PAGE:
How to prepare your child for the changes that go hand in hand with the end of the school year
Especially in international schools, the end of a year can be daunting. Changes, small and big, are just around the corner. And after a year with a lot of changes already, we need to prepare ourselves well.
By Annika Doornenbal, classroom teacher KG White
The first change in the summer break is not having a daily routine. Although this seems easy to adjust to at first, but as the weeks pass by, it is hard to not have a set routine. The structure that a school day provides helps children to get a grip on their day and time. Even though this year has given us some upheaval with the lockdown, a routine always helps. At home you could help by having a visual schedule up per day or week to help them manage expectations.
Another major change is not seeing all your friends every day. A school is a place of learning and development, but it also is one of the most social places your child visits, especially in these corona times. Having playdates with your peers is a great way to keep that going. Although for many children, not having to be social each and every day gives them a nice break and provides them with some time for introspection.
Moving grade, school or country.
For some of our students the summer comes with an even a bigger change as they are moving grade, school or country. These changes are both exciting and sad at the same time and there should be time to recognise all of these feelings.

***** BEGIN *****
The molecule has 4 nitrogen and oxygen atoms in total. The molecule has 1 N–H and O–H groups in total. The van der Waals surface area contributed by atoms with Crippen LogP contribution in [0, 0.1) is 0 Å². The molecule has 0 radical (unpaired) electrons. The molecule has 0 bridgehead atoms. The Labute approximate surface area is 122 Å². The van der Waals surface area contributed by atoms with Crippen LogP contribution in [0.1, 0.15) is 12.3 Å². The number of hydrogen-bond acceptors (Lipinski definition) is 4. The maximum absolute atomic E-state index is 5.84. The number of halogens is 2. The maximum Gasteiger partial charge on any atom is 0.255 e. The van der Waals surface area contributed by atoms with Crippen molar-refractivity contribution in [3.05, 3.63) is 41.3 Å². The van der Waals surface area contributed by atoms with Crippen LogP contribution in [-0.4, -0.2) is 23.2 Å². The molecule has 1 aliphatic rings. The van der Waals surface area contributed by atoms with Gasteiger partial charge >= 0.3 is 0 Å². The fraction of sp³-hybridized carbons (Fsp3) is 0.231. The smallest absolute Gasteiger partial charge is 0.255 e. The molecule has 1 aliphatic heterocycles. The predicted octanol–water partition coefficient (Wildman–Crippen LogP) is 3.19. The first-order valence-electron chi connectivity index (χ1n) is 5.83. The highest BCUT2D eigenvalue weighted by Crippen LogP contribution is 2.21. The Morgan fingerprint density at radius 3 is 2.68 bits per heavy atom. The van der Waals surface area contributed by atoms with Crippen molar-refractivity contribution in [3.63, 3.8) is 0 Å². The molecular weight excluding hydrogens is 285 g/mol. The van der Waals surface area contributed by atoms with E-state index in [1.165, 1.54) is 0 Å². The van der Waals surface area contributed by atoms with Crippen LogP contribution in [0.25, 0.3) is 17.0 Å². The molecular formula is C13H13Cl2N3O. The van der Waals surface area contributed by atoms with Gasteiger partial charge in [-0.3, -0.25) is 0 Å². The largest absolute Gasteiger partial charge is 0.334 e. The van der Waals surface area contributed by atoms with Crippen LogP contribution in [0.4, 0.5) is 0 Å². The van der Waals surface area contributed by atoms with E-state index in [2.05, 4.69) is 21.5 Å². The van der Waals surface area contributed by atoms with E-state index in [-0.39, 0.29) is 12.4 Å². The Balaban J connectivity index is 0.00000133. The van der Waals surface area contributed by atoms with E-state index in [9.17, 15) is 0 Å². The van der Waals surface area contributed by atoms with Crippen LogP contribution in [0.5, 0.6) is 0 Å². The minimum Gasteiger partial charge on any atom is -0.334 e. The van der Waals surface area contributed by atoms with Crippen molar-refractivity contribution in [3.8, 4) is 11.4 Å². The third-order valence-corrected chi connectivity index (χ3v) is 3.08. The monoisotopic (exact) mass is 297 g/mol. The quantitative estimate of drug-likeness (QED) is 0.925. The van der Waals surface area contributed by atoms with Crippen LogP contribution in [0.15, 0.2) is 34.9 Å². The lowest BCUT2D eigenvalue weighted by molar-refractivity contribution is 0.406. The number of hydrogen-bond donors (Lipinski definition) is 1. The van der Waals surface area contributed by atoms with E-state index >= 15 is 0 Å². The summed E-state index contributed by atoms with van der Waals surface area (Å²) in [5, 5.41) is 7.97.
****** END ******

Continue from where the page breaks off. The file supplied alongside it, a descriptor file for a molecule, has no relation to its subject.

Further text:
Building a ‘RAFT’
We like to build a ‘RAFT’ when saying goodbye, whether it’s changing grade, school or country. This is a practice from a book called Third Culture Kids, written by Pollock and van Reken (2010).
We talk to our friends about anything that is still bothering us, if there is any. In addition we are trying to be okay with the fact that a change is coming.
Discuss what you loved about a place and thank people for being there for them by making cards and little ‘thank you’s’.
Taking a moment to say your farewells. Creating moments for this, for example by organising a goodbye party, helps.
4. Think destination.
Planning for our next place, what will it look like? What are your expectations? What will be hard and what are you excited about?
How can you help your child?
In each class, we take a moment to realise the year is coming to an end and that this means different things for all of us. The best way to help your child is to talk to them about the changes that are coming up. We do the same in class. In KG White we take a moment to talk about what next year will look like before our bridging day. We ask questions like:
Who will go to grade 1? Who will move to another school or another country? Who will stay in KG? Which of your friends are leaving? How do all these changes make you feel? Is there something you want to say to your friends before the year ends? What are ways that you can stay in touch even if your friend is in another class, school or country? Do you want to stay in touch? What is exciting about your new place? Which new friends will you make?
One of the benefits of a corona year is that kids have learned how they can use technology to stay in touch with their friends. We can take this new skill to keep our friends close. At home, you can make a plan with your children on how they would like to deal with the change.
One thing is sure, we all need to say goodbye this year, whether it is to a friend moving, to your teacher for the summer break or if you are moving yourself. Discuss or speak to your child about how they will say their goodbyes. What will it look like? How will they feel? Will it be in school, or will you see your friends for the last time at a playdate? And what happens after you say goodbye?
A new year always brings in new energy. Challenges lay ahead and a good summer break can prepare us for those challenges. I look forward to starting a new year after the summer and wish everyone the best on their journeys!